Reuters International

Organisation for Security and Cooperation in Europe (OSCE) Secretary General Lamberto Zannier speaks during a news conference in Tbilisi, March 9, 2015. REUTERS/David Mdzinarishvili

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By Matthias Williams

KIEV (Reuters) - The Organization for Security and Co-operation in Europe, which is monitoring a fragile ceasefire in rebel-controlled eastern Ukraine, is open to sending armed personnel there, but only if that is agreed by all sides, its chief said on Monday.

OSCE Secretary General Lamberto Zannier's comments are a measure of the threat to unarmed staff observing a ceasefire between Ukrainian forces and Russian-backed separatists that is constantly violated, killing soldiers and civilians.

During a trip to Kiev, Zannier said monitors had been threatened, shot at, had their access restricted, and harassed -- mainly on the rebel side.

The OSCE's current mandate in Ukraine is as an unarmed civilian mission to monitor and help implement the ceasefire. Zannier said various proposals had been floated to beef up the OSCE's presence but nothing concrete had emerged yet.

"There are some ideas for a police contingent, there are some others for 'let's give a weapon to the monitors', especially on the contact zone," Zannier said.

"So I am very open to be supportive. In the OSCE we have potentially the ability of having a more robust kind of operations," he said, adding: "We need to have consensus so everybody has to agree."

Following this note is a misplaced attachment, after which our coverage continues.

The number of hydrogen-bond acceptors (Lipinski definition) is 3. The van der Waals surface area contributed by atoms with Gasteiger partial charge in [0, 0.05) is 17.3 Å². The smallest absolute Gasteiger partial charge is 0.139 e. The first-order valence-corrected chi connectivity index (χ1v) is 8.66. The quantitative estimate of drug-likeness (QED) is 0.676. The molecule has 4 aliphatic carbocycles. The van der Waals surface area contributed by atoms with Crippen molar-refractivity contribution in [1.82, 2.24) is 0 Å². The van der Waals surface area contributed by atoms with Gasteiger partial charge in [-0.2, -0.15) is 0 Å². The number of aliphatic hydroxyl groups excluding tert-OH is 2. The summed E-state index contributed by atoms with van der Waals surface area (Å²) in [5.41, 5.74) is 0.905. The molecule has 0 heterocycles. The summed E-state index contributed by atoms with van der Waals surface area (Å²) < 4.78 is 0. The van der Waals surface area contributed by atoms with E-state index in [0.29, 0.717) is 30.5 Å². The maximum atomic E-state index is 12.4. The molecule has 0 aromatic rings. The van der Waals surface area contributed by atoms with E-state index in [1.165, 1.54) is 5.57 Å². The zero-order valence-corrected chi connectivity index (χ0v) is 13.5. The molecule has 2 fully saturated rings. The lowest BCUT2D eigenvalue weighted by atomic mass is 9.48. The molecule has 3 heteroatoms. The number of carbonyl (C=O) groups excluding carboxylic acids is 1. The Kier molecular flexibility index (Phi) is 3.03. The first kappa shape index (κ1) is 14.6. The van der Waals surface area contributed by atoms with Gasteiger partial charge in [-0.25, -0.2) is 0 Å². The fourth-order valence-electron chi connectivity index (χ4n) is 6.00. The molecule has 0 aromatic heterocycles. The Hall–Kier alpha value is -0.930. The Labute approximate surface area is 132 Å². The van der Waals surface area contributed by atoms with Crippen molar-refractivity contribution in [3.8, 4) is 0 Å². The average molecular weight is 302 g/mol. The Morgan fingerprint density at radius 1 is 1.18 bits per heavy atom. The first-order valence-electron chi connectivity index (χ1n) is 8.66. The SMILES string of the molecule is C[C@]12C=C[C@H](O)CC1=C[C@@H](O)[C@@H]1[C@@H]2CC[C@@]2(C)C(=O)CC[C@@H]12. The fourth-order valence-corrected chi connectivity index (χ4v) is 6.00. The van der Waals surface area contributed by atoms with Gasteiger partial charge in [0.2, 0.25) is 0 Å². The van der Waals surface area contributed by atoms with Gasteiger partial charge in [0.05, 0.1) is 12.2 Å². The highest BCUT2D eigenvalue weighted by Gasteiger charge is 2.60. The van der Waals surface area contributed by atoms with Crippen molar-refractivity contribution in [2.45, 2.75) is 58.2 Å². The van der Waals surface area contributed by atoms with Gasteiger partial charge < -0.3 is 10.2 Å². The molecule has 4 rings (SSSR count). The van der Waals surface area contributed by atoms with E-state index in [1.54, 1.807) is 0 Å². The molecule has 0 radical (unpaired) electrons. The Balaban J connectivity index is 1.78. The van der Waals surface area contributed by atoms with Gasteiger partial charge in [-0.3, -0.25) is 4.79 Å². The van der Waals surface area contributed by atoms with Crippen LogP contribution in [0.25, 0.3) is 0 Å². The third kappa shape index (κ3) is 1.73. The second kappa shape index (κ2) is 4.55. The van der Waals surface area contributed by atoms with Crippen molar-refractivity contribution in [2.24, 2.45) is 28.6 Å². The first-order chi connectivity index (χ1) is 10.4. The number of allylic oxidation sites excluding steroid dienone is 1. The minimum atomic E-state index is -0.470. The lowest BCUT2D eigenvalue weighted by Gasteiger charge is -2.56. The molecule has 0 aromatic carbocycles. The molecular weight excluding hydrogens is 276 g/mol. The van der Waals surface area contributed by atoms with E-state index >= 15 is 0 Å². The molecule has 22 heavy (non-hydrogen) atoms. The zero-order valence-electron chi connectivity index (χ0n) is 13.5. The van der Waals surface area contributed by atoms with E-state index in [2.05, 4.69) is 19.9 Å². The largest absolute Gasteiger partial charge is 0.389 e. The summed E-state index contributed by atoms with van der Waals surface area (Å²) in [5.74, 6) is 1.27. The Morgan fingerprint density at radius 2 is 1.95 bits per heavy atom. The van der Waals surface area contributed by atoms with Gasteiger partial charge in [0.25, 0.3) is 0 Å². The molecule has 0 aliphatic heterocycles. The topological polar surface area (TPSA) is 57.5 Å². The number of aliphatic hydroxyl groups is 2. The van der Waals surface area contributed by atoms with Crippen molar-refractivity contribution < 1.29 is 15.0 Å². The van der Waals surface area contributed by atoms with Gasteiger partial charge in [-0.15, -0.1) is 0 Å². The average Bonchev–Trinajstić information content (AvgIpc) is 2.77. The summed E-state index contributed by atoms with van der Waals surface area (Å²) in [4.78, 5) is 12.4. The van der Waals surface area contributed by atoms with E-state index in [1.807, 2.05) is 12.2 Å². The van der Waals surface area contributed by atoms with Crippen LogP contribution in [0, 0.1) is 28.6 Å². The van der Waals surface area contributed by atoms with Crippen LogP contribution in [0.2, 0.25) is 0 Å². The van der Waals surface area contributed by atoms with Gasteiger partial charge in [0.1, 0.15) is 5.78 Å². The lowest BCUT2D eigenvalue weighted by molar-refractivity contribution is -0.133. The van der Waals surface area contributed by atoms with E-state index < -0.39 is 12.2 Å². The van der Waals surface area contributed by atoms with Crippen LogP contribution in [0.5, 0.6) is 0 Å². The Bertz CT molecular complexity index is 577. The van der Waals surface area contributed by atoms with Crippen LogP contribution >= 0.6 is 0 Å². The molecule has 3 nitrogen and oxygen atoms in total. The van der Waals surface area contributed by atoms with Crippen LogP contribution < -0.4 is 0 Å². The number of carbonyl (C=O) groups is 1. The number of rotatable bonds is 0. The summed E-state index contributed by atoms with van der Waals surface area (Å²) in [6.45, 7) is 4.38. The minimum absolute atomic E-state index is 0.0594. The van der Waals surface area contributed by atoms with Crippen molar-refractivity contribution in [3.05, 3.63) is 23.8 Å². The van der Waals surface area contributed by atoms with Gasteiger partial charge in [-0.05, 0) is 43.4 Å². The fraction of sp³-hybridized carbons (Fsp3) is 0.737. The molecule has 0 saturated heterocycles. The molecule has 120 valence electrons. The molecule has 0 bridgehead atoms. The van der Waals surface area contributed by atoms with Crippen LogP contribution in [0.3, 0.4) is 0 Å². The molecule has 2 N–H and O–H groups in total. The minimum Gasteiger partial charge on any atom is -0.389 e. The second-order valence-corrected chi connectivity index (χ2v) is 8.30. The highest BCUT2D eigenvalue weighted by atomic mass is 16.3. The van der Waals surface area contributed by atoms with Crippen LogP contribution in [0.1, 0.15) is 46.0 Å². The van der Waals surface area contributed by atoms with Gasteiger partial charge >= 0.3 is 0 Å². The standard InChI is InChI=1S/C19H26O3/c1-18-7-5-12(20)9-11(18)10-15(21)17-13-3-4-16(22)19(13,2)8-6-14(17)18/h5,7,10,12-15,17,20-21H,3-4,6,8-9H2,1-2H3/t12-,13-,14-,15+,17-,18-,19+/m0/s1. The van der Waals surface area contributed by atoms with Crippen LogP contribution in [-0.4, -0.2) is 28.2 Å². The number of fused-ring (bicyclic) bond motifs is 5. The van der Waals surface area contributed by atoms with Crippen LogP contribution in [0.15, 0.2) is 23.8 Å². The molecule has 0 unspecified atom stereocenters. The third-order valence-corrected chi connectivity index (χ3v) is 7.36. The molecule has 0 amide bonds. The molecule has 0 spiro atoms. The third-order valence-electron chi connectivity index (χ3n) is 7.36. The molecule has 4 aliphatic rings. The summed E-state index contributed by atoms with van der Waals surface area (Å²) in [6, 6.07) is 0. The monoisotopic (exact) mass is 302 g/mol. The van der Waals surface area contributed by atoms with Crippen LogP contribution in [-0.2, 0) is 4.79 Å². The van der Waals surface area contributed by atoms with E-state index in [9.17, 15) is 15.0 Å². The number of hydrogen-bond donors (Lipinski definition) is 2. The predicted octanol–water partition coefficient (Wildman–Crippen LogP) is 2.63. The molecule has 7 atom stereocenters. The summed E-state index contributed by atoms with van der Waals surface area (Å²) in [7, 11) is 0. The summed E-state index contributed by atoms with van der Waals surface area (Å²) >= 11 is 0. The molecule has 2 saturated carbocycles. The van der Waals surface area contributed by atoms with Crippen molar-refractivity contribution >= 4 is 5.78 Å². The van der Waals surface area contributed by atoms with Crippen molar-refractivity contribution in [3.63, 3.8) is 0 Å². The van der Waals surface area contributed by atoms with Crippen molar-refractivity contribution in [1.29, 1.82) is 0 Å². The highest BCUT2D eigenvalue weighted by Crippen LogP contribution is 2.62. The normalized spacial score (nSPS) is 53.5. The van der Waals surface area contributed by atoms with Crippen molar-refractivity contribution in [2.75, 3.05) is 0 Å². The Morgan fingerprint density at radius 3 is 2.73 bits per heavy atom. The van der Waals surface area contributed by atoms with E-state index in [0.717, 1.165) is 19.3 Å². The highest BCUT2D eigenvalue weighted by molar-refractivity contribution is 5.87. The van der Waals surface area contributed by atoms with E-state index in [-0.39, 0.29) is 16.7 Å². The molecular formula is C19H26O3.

The February 2015 Minsk ceasefire deal has failed to completely halt a conflict that is now in its third year and has killed more than 9,000 people.

After a relative lull towards the end of last year, there has been a sharp rise in the deaths of Ukrainian soldiers. Some 20 were killed in April alone, compared with five in January. Both sides accuse the other of violating the terms of the truce, which includes a pullback of heavy weapons.

Zannier said the OSCE had counted 1,000 ceasefire violations on Sunday alone, while in some areas the enemy lines had moved closer to each other, sometimes being only 100-150 metres apart.

"We kept encountering obstacles to the freedom of movement. In some cases, especially on the side of the rebels, we have had episodes of harassment. In some cases, in one case, we had a vehicle shot at and the glass broken," he said.

"For us to be effective, we need also the people on the ground to be more cooperative and to have access to everywhere we want to go."

(Additional reporting by Sergei Karazy; Editing by Robin Pomeroy)

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